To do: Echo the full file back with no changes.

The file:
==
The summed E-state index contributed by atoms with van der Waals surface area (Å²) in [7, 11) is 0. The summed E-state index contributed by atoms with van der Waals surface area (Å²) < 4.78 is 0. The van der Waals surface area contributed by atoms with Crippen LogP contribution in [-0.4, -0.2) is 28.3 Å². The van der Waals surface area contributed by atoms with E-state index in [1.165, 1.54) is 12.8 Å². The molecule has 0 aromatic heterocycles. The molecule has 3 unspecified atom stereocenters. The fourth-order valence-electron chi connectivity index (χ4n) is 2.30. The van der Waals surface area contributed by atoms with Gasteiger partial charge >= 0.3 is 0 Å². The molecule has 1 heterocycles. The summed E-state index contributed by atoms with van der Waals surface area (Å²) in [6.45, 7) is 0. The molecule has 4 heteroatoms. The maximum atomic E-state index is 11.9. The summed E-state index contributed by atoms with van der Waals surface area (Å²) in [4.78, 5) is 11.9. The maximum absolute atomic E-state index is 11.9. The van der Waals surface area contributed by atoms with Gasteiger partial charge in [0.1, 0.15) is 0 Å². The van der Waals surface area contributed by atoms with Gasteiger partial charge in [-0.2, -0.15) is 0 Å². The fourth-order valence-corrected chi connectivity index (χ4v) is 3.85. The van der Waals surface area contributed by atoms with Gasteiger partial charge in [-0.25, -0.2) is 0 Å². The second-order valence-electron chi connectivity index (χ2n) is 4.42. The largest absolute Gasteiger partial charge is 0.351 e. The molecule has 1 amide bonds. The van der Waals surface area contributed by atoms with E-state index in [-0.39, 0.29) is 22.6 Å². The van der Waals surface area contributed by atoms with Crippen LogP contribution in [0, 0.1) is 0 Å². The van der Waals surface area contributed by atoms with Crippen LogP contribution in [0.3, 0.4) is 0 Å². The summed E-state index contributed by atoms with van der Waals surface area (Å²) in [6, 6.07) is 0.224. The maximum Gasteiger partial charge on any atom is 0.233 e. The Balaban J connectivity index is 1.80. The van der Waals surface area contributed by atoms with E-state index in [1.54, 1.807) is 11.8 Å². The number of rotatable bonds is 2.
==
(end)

The summed E-state index contributed by atoms with van der Waals surface area (Å²) in [7, 11) is 0. The summed E-state index contributed by atoms with van der Waals surface area (Å²) < 4.78 is 0. The van der Waals surface area contributed by atoms with Crippen LogP contribution in [-0.4, -0.2) is 28.3 Å². The van der Waals surface area contributed by atoms with E-state index in [1.165, 1.54) is 12.8 Å². The molecule has 0 aromatic heterocycles. The molecule has 3 unspecified atom stereocenters. The fourth-order valence-electron chi connectivity index (χ4n) is 2.30. The van der Waals surface area contributed by atoms with Gasteiger partial charge >= 0.3 is 0 Å². The molecule has 1 heterocycles. The summed E-state index contributed by atoms with van der Waals surface area (Å²) in [6.45, 7) is 0. The molecule has 4 heteroatoms. The maximum atomic E-state index is 11.9. The summed E-state index contributed by atoms with van der Waals surface area (Å²) in [4.78, 5) is 11.9. The maximum absolute atomic E-state index is 11.9. The van der Waals surface area contributed by atoms with Gasteiger partial charge in [0.1, 0.15) is 0 Å². The van der Waals surface area contributed by atoms with Gasteiger partial charge in [-0.2, -0.15) is 0 Å². The fourth-order valence-corrected chi connectivity index (χ4v) is 3.85. The van der Waals surface area contributed by atoms with Gasteiger partial charge in [-0.25, -0.2) is 0 Å². The second-order valence-electron chi connectivity index (χ2n) is 4.42. The largest absolute Gasteiger partial charge is 0.351 e. The molecule has 1 amide bonds. The van der Waals surface area contributed by atoms with E-state index in [-0.39, 0.29) is 22.6 Å². The van der Waals surface area contributed by atoms with Crippen LogP contribution in [0, 0.1) is 0 Å². The van der Waals surface area contributed by atoms with Crippen LogP contribution in [0.3, 0.4) is 0 Å². The summed E-state index contributed by atoms with van der Waals surface area (Å²) in [6, 6.07) is 0.224. The maximum Gasteiger partial charge on any atom is 0.233 e. The Balaban J connectivity index is 1.80. The van der Waals surface area contributed by atoms with E-state index in [1.54, 1.807) is 11.8 Å². The number of rotatable bonds is 2.